GIBSONTON — Melissa Easterling lived alone in a trailer by the creek, but she did not keep to herself.
She'd home in on a neighbor sitting on his porch or putting out the trash. Then she'd ask for a ride. Or some sugar for her coffee. She'd talk about her two dogs and three cats, the pain in her ears, the insect bites on her face. She had few visitors to her home, but she kept a faded sign on the door: "A hug would make my day," it said.
"To me, she needed friendship," said neighbor Marilyn Butcher, "and when she got a chance, she jumped on it."
How Easterling, 32, ended up dead, near a business park about 6 miles from her home, remained a mystery Tuesday.
Her family had been looking for her, but it was two strangers — two women who had taken their cane poles out to catch fish before work Monday morning — who discovered her body near a Riverview business park.
The Hillsborough Sheriff's Office considers Easterling's death suspicious. Sheriff's spokesman Larry McKinnon said authorities have not yet determined the cause of death. A dive team was searching the nearby ponds for additional evidence.
Her body was partly decomposed, and her mother, Bonnie Easterling, said deputies told her that she'd been identified by her fingerprints.
Melissa Easterling, who grew up in Gibsonton and dropped out of high school, had worked as a day laborer but several years ago got on disability after being diagnosed with bipolar disorder, said her family. She used her money to buy the single-wide with aqua trim off U.S. 41 and paid about $240 a month to rent the land.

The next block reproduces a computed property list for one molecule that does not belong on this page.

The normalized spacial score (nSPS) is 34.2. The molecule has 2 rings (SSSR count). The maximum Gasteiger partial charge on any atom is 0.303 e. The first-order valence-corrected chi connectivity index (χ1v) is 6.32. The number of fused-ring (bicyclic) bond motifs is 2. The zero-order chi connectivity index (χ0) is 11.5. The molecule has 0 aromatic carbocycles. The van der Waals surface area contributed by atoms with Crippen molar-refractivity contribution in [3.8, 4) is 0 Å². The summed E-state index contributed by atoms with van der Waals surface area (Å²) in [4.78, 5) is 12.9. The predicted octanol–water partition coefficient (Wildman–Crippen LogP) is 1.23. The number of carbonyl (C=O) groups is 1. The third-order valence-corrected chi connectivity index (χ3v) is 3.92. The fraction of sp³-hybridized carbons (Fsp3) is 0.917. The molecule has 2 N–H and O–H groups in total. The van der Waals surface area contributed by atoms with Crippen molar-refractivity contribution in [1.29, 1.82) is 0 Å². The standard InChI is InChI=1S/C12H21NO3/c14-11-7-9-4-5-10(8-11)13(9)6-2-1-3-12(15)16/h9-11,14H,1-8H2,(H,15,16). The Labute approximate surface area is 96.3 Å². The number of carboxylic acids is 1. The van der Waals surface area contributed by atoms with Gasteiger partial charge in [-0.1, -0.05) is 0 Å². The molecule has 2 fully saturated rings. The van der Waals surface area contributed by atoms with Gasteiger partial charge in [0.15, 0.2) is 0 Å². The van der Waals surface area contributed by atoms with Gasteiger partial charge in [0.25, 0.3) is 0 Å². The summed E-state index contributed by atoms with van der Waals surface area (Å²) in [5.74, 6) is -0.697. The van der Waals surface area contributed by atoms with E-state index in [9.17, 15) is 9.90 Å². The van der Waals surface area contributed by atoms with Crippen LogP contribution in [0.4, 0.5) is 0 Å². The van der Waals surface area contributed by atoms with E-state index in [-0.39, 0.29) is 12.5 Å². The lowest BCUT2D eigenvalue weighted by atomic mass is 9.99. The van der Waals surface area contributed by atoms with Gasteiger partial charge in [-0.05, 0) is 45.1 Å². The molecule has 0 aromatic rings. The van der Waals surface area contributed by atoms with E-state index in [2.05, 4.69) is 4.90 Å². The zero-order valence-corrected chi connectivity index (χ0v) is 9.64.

She had no driver's license but did have a bicycle, which she routinely rode to a nearby gas station.
She had never been married but had two children. Her mother said the state took them away because she could not care for them. "What did they say?" her mother said. " 'Failure to thrive.' "
That was the older one, who was taken as a toddler. She said the younger child never left the hospital with Easterling.
Those might have been the central losses of her life, her family said, though she rarely talked about it. She loved her nieces and nephews, "and she'd get on the floor with them, just like a kid," said brother, Ricky Easterling. They called her Punkin'.
Her pets became like children, and most of her money went toward paying vet bills, her family said. "They were her babies," said her mother.
Her mother said Melissa called her June 21 to say someone was giving away cats on Fletcher Avenue. Could she get a ride up there? Her mother said she had other plans and couldn't do it.
"The last thing she said was 'I think I got a ride,' and that's the last I heard from her," said Bonnie Easterling.
Harry White, one of Melissa's neighbors, drove out to her mother's place Saturday. He said he hadn't seen Melissa since Tuesday, either, and wondered if they would come take a look in her home.
The animals hadn't been fed, and Melissa's medication was still there. It was as if she planned to return home.
Now her family and neighbors say they wonder if Melissa had reached out to the wrong person. She had recently been spending time on the Internet, trying to meet men on singles sites.
"What a dirty shame," said Butcher, one of the neighbors. "She didn't hurt anybody. She was hungry for friendship and love."
Times researcher John Martin contributed to this report. Reach Jodie Tillman at firstname.lastname@example.org or (813) 226-3374.